Intestinal foreign bodies can come in all shapes, sizes and contents. While some objects like rocks and bones will show up clearly on plain radiographs, there are many other materials that do not. These include, but are not limited to: Vegetable matter (corn cobs, seeds and nuts), many rubber and plastics (chew toys, kongs, tennis balls), and materials (cloth, towels, cotton wool, hairballs, cardboard).
Clinical signs associated with intestinal foreign bodies can be wide and varied. Inappetance, vomiting and lethargy are most common but are not always present or witnessed. It is surprising how often dogs with intestinal foreign bodies are not witnessed to be vomiting. A large percentage of dogs with an intestinal foreign body will be diagnosed or taken to exploratory laparotomy based on history, prior behaviour, abdominal palpation, abdominal xrays and electrolyte/biochemistry changes. In a number of cases these tests, history and physical examination are not definitive. This is where abdominal ultrasound can be very valuable in confirming that surgery is required, or just as importantly, giving confidence that surgery is not required and that further medical management is appropriate.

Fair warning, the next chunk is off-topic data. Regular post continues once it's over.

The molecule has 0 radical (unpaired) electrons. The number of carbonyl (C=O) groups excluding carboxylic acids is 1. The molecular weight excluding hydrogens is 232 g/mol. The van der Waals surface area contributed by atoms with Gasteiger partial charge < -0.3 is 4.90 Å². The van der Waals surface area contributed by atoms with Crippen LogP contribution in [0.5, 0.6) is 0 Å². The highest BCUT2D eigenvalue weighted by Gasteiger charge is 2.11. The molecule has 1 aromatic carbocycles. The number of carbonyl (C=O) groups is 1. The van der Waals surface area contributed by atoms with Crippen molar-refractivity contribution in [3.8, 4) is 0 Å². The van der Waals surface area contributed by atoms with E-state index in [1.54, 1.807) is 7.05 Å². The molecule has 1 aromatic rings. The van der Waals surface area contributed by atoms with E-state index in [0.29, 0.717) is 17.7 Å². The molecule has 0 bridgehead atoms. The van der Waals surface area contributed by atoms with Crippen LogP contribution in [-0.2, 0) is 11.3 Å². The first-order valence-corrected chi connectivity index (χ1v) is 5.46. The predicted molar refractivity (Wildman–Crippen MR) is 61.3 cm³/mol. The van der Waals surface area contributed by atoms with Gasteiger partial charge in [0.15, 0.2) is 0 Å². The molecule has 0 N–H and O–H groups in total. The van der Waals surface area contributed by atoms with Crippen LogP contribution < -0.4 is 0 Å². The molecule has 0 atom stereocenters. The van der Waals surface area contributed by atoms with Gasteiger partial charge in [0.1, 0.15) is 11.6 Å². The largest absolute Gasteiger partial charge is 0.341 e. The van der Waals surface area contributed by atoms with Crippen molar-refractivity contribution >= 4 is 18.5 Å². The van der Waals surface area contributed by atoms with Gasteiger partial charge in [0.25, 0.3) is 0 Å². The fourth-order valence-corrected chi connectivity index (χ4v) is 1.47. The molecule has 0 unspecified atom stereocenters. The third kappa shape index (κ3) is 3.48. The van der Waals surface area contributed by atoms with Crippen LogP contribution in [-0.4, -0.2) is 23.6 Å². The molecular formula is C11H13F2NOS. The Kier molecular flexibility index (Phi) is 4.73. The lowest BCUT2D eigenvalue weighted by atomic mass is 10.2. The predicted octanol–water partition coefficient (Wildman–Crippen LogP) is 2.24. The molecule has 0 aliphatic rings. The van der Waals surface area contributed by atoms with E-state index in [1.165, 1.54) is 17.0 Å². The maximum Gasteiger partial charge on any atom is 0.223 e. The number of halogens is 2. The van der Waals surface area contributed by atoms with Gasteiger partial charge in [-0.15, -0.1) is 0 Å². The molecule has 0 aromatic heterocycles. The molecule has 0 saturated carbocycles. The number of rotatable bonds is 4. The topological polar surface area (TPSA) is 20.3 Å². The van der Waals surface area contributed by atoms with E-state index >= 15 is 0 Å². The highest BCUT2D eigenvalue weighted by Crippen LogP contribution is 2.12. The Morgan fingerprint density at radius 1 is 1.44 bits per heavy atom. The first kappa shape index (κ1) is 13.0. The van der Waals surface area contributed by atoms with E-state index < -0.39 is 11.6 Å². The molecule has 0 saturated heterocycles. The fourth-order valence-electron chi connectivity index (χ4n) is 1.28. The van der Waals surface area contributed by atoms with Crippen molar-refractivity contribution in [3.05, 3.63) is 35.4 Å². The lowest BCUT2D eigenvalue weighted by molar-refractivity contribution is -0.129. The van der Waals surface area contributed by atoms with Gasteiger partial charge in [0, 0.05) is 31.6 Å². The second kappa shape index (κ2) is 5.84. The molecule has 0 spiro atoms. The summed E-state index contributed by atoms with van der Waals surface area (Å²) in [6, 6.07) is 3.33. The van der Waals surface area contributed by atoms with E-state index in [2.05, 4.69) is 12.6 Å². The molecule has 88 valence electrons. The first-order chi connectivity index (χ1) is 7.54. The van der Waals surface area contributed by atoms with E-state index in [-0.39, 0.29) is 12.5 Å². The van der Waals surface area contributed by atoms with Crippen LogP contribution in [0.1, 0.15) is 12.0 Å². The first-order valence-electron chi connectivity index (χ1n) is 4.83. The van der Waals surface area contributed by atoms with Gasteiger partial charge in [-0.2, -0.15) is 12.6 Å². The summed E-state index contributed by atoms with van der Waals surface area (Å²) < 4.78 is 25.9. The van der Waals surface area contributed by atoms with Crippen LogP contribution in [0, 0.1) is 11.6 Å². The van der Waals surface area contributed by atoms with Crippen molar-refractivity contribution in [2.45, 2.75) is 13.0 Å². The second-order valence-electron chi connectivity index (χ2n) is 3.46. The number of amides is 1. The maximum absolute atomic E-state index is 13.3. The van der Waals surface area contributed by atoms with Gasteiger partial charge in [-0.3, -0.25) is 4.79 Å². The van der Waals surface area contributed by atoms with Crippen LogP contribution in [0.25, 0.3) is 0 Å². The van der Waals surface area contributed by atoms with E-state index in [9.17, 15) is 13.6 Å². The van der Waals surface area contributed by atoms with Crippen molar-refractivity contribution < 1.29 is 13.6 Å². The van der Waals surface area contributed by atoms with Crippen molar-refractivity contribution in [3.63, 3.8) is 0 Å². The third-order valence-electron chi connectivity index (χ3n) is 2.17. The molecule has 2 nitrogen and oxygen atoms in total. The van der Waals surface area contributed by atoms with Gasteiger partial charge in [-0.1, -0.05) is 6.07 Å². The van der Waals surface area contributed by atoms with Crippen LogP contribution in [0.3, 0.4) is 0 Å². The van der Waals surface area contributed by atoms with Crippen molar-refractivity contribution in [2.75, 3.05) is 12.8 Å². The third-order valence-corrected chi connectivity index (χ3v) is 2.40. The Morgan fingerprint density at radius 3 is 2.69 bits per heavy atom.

The confident identification of intestinal foreign bodies causing obstruction takes a high level of experience with diagnostic ultrasound and a detailed abdominal examination. Suggestive signs of an intestinal obstruction are a fluid distended stomach, fluid filled, dilated small intestines oral to the obstruction and normal, empty small intestine distal or aboral to the obstruction. Seeing these signs should direct the ultrasonographer to thoroughly interrogate the intestines for an obstruction. The key to confirming a diagnosis of an intestinal foreign body causing obstruction is documenting the foreign body. The foreign body will be identified by an ultrasound artefact known as attenuation. This is where the ultrasound beam is highly reflected at the surface of an object and does not penetrate distal to the surface. Complicating matters is that gas and faeces will also cause attenuation. It is important to be able to image the area of attenuation with dilated intestine orally and normal intestine aborally. The intestinal wall should be stretched over the foreign body. Expansion of the small intestinal wall with disruption of the normal layering is an indication of a mass lesion rather than an intraluminal obstruction. Surgery is now indicated as soon as fluid resuscitation and electrolyte imbalances are restored. This case turned out to be a corn cob. No vomiting was seen by the owners.